The Division of Food Safety and Inspection housed within New York State’s Department of Agriculture and Markets provides a vital service that is critical to maintaining the safety of the food supply in New York State from the producer to the consumer.
The Food Safety and Inspection Division is the Department’s largest division. The Division currently issues licenses to a variety of food-based businesses or establishments in New York State. The type of licenses issued are dependent on the food processing done at the establishment. Licenses can range from complex operations associated with the manufacturing, processing, handling, rendering and/or packaging of various types of food, to the storing or sale of closed/sealed foods and beverages.
Once a business is licensed, it can expect the Division to help ensure its proper operations through a variety of activities, including but not limited to: unannounced sanitary inspections, sampling of food products for analysis by the New York State Department of Agriculture and Markets Food Laboratory, investigation of consumer complaints or food borne illnesses, seizure of food products and verification of product labeling.
Although a large majority of our food safety program rests solely on establishment inspections; the Department also has a state-of-the-art Food Laboratory that processes and analyzes over 40,000 samples annually. The sampling program within the Food Safety Inspection Division is the food surveillance program, which involves the routine collection of food samples from licensed establishments. Once collected, the inspector sends the samples to the Department’s Food Laboratory to be tested for a variety of biological and chemical contaminates. This rigorous surveillance program has led to the discovery of many undeclared ingredients (adulterated food) and live pathogens resulting in the seizure of such food products and/or initiation of our recall/food safety alert processes. This work done by the Department has led to several Class 1 recalls and seizure of several tons of contaminated products.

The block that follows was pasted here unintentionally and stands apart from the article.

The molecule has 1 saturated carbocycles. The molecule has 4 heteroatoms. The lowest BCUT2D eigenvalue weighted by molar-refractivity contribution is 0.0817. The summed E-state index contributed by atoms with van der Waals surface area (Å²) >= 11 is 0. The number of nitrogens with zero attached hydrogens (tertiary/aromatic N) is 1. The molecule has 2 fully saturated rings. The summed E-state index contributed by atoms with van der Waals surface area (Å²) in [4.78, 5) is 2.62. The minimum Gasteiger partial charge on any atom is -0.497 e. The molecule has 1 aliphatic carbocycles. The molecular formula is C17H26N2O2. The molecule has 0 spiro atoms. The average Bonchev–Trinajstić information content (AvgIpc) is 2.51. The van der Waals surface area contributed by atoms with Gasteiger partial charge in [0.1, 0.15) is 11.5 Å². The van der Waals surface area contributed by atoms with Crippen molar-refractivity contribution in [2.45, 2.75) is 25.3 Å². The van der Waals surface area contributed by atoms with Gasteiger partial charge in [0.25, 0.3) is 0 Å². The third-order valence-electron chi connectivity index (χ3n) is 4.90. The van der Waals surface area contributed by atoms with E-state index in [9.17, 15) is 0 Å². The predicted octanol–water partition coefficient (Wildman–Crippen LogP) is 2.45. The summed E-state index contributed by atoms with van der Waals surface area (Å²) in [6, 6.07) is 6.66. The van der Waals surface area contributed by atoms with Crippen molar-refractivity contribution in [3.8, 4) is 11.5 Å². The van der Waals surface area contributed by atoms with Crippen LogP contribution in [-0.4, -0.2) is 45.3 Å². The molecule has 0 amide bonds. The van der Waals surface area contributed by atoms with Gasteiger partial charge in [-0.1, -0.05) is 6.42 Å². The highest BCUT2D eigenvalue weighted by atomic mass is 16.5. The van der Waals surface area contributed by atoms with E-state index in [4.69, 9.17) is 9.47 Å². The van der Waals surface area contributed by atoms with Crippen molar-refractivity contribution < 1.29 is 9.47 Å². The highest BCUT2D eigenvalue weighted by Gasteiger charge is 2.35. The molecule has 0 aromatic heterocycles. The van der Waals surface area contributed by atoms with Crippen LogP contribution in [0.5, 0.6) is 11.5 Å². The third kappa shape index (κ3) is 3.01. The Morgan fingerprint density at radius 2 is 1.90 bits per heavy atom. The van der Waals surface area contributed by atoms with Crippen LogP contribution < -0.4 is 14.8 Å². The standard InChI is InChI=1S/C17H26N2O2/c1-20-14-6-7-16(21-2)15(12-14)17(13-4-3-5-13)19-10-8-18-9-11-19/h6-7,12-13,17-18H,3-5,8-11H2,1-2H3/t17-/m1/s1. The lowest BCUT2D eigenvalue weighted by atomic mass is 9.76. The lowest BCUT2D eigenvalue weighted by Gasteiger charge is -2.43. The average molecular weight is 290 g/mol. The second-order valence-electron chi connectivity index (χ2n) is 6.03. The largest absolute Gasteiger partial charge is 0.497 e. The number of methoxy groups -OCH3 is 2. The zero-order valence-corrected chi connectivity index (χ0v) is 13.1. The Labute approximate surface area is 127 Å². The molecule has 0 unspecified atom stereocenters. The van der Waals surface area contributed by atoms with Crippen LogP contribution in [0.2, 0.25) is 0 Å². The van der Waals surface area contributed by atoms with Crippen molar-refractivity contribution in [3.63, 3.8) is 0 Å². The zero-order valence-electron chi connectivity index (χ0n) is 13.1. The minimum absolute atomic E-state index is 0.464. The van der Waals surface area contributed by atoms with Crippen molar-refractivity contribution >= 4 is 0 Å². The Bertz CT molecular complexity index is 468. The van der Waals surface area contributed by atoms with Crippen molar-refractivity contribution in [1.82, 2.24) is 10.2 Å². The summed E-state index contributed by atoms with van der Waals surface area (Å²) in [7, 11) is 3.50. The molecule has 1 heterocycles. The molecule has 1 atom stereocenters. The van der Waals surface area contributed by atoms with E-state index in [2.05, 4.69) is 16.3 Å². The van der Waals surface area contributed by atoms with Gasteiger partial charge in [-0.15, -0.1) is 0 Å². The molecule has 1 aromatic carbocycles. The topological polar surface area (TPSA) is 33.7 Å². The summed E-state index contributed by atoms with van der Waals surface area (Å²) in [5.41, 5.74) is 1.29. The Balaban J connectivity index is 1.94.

The Department works and collaborates with other State Departments, the USDA, the FDA and a variety of food alliance groups on new and innovative approaches of ensuring food safety. See Table 2 for changes in food safety requirements that have led to an increase of 11% in food safety compliance.
Summary of Compliance Activity within Division of Food Safety
Jan 2013 - Dec 2016
|No. of Food Safety Inspections
| % Passing
| % Failing
|No. of Consumer Complaint Investigations
|No. of Food Seizures
| Lbs. Seized
| Lbs. Destroyed
|No. of Food Recalls
| Class I
| Class II
| Class III
| *No. of Imports
|No. of Food Samples Taken
TBD: To be determined
Top 5 Citied 'Critical' Deficiencies Cited by Division of Food Safety 2013 - 2016
‘Critical’ Deficiencies Definition:
Critical deficiencies are leading contributing factors which cause foodborne illness
Description of Top 5 critical deficiencies:
- 4-F. *Insect, rodent, bird or vermin activity likely to result in product contamination
- 4-A. *Food contact equipment, utensils or conveyances for potentially hazardous foods: contact surfaces unclean or not properly sanitized and likely to contribute to contamination
- 3-D. *Employee handwashing facilities inadequate for establishments handling exposed foods
- 4-H. *Equipment cleaning or sanitizing facilities inadequate for establishments handling potentially hazardous foods
- 6-B. *Potentially hazardous foods are not stored at safe temperatures
Summary of Compliance with New York State Food Safety Regulations 2001-2016